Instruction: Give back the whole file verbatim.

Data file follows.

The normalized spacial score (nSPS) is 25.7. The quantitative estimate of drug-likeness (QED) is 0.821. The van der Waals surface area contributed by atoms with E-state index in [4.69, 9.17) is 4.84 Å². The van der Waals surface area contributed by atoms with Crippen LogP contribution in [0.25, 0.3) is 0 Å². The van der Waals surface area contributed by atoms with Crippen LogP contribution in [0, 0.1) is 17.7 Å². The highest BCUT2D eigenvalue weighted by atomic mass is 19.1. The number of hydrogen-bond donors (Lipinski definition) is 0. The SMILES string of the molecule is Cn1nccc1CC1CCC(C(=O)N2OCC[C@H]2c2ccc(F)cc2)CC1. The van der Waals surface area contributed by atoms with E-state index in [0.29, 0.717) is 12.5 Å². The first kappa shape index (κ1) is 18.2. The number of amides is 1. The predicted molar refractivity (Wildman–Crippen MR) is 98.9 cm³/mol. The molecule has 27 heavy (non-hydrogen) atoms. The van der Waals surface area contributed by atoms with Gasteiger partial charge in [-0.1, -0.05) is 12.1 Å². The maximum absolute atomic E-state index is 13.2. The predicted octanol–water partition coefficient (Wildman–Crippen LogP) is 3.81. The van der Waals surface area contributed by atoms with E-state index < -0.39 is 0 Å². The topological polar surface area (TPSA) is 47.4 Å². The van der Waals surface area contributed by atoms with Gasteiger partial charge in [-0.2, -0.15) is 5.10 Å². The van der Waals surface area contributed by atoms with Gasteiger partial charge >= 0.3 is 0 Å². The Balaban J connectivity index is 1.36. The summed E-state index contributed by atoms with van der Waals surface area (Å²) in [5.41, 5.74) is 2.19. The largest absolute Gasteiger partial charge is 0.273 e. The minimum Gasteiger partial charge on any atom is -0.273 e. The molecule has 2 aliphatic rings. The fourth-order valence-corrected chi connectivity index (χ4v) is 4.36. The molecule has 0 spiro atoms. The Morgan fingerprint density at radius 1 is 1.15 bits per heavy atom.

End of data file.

The normalized spacial score (nSPS) is 25.7. The quantitative estimate of drug-likeness (QED) is 0.821. The van der Waals surface area contributed by atoms with E-state index in [4.69, 9.17) is 4.84 Å². The van der Waals surface area contributed by atoms with Crippen LogP contribution in [0.25, 0.3) is 0 Å². The van der Waals surface area contributed by atoms with Crippen LogP contribution in [0, 0.1) is 17.7 Å². The highest BCUT2D eigenvalue weighted by atomic mass is 19.1. The number of hydrogen-bond donors (Lipinski definition) is 0. The SMILES string of the molecule is Cn1nccc1CC1CCC(C(=O)N2OCC[C@H]2c2ccc(F)cc2)CC1. The van der Waals surface area contributed by atoms with E-state index in [0.29, 0.717) is 12.5 Å². The first kappa shape index (κ1) is 18.2. The number of amides is 1. The predicted molar refractivity (Wildman–Crippen MR) is 98.9 cm³/mol. The molecule has 27 heavy (non-hydrogen) atoms. The van der Waals surface area contributed by atoms with Gasteiger partial charge in [-0.1, -0.05) is 12.1 Å². The maximum absolute atomic E-state index is 13.2. The predicted octanol–water partition coefficient (Wildman–Crippen LogP) is 3.81. The van der Waals surface area contributed by atoms with E-state index < -0.39 is 0 Å². The topological polar surface area (TPSA) is 47.4 Å². The van der Waals surface area contributed by atoms with Gasteiger partial charge in [-0.2, -0.15) is 5.10 Å². The van der Waals surface area contributed by atoms with Gasteiger partial charge >= 0.3 is 0 Å². The Balaban J connectivity index is 1.36. The summed E-state index contributed by atoms with van der Waals surface area (Å²) in [5.41, 5.74) is 2.19. The largest absolute Gasteiger partial charge is 0.273 e. The minimum Gasteiger partial charge on any atom is -0.273 e. The molecule has 2 aliphatic rings. The fourth-order valence-corrected chi connectivity index (χ4v) is 4.36. The molecule has 0 spiro atoms. The Morgan fingerprint density at radius 1 is 1.15 bits per heavy atom.